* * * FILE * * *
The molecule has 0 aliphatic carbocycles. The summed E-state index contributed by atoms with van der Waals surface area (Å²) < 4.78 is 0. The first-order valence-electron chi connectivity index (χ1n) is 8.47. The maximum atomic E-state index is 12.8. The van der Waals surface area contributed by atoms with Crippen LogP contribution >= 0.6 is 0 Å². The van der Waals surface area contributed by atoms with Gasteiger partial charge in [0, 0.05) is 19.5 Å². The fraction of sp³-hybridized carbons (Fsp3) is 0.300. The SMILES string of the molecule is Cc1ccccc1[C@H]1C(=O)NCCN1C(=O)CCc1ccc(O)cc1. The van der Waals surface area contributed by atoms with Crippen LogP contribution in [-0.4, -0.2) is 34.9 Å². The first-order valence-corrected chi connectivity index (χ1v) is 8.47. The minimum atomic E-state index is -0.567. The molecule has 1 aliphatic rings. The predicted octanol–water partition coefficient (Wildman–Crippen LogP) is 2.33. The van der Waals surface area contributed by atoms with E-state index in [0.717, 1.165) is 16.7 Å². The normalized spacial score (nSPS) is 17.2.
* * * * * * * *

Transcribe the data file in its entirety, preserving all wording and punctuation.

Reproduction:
The molecule has 0 aliphatic carbocycles. The summed E-state index contributed by atoms with van der Waals surface area (Å²) < 4.78 is 0. The first-order valence-electron chi connectivity index (χ1n) is 8.47. The maximum atomic E-state index is 12.8. The van der Waals surface area contributed by atoms with Crippen LogP contribution >= 0.6 is 0 Å². The van der Waals surface area contributed by atoms with Gasteiger partial charge in [0, 0.05) is 19.5 Å². The fraction of sp³-hybridized carbons (Fsp3) is 0.300. The SMILES string of the molecule is Cc1ccccc1[C@H]1C(=O)NCCN1C(=O)CCc1ccc(O)cc1. The van der Waals surface area contributed by atoms with Crippen LogP contribution in [-0.4, -0.2) is 34.9 Å². The first-order valence-corrected chi connectivity index (χ1v) is 8.47. The minimum atomic E-state index is -0.567. The molecule has 1 aliphatic rings. The predicted octanol–water partition coefficient (Wildman–Crippen LogP) is 2.33. The van der Waals surface area contributed by atoms with E-state index in [0.717, 1.165) is 16.7 Å². The normalized spacial score (nSPS) is 17.2.